Richmond Hill is also having to grow up – literally, up – as the community approaches build-out. Much like Willowdale and Thornhill before it, Richmond Hill is not immune to the pressure to find places for residents both fleeing Toronto house prices and coming from elsewhere. Condos are being built on Yonge Street in Richmond Hill, and can be found dotting other areas of a community largely known for its plethora of single family houses.
Except Richmond Hill has it a bit different. Willowdale is part of the City of Toronto and Thornhill is split in two between Markham and Vaughan. Richmond Hill, on the other hand, is its own municipality. This means that Richmond Hill has pretty unique opportunity to make some decisions as to how they’re going to handle the onslaught of hi-rise residential development that’s now jumping off the Toronto subway lines and into the first ring of outer suburbs.
Despite these developments, Richmond Hill is still very much dependent on Toronto for employment. It was once known as a flower town like Brampton (the greenhouse industry left Richmond Hill in the 1970s and 80s for the Niagara region where land is cheaper and development pressures slightly more subdued) and later for the David Dunlap Observatory, at a time the largest telescope in the world, recently shuttered and sold by the University of Toronto.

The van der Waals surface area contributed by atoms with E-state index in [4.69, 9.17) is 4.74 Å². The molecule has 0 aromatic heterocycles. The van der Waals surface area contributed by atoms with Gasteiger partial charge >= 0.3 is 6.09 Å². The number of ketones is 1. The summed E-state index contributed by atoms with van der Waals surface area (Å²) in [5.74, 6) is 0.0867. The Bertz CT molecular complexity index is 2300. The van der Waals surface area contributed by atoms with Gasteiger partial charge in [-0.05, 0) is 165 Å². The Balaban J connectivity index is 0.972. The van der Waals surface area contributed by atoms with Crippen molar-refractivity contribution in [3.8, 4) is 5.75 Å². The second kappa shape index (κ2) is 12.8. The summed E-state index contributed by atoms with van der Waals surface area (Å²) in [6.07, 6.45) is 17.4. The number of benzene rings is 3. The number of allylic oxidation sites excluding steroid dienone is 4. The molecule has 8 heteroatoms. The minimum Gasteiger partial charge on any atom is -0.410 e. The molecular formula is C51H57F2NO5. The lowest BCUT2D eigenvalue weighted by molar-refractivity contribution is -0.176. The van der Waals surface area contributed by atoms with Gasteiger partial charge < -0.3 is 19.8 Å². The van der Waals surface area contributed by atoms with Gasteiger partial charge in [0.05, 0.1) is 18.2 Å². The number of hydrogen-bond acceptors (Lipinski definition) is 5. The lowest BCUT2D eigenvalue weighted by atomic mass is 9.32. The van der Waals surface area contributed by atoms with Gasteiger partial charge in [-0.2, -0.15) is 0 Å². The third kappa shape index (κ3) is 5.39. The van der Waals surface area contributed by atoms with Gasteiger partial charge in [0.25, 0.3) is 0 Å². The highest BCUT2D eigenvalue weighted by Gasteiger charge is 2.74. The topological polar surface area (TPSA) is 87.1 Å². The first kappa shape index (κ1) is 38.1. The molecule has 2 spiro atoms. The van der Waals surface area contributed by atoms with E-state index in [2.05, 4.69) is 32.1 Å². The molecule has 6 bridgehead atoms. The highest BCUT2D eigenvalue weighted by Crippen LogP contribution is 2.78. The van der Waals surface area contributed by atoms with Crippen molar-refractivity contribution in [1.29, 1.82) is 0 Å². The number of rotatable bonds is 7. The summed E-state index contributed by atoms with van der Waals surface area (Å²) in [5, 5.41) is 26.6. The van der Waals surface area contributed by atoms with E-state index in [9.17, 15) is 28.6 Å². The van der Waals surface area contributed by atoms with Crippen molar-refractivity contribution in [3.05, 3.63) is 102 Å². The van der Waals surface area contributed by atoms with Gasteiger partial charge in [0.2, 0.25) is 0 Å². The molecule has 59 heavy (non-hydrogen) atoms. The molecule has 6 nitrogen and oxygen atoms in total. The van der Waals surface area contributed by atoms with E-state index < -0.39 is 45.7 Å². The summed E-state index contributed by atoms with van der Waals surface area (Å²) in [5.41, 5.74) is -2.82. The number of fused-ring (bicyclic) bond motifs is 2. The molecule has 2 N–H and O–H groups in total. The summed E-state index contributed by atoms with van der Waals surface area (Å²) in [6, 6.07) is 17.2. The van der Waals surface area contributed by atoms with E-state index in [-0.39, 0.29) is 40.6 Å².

These are a few of my favourite things
Today Richmond Hill is home to Apotex, one of Canada’s largest drug companies, and the head office of my favourite store in the world, The Bulk Barn. If you’ve ever worked at the Bulk Barn, please accept my apologies. I’m one of those customers that buys about twelve grams of sixteen different candies. I really don’t mean to make life hard for the staff, but I just can’t help it. I can’t make up my mind when presented with a selection like that.
Richmond Hill is also home of the first ever Harvey’s restaurant. If you have been navigating this site for a while, you’ll realize that I’m a fan of Harvey’s. Well, of any fast-food, particularly the second- and third-tier restaurants that aren’t available in every mall or plaza. Sadly, the first-ever Harvey’s no longer stands. Like seemingly everything in Toronto, it’s been razed for a condo development.
I’ve never understood why chains don’t develop their “first stores” into tourist locations. I’d been to the Tim Horton’s on the corner of Ottawa and King in Hamilton probably twenty times before I realized that this was the first-ever Tim Horton’s. Why not make it a tourist trap? Why not make it a restaurant-slash-museum?
Why not restore it to make it look like it did when it first opened in 1960-whatever? It’s not like having one store deviate from the bland overarching brand design will get everyone all confused. Who wouldn’t want to sip a coffee sitting at one of those super-low counters on a tangerine-cushioned stool from a Tim Horton’s circa 1983? I mean, think back to those terrible photos of teens, awkwardly staged hanging out on the woods or a tire-swing that every Harvey’s used to have on the walls?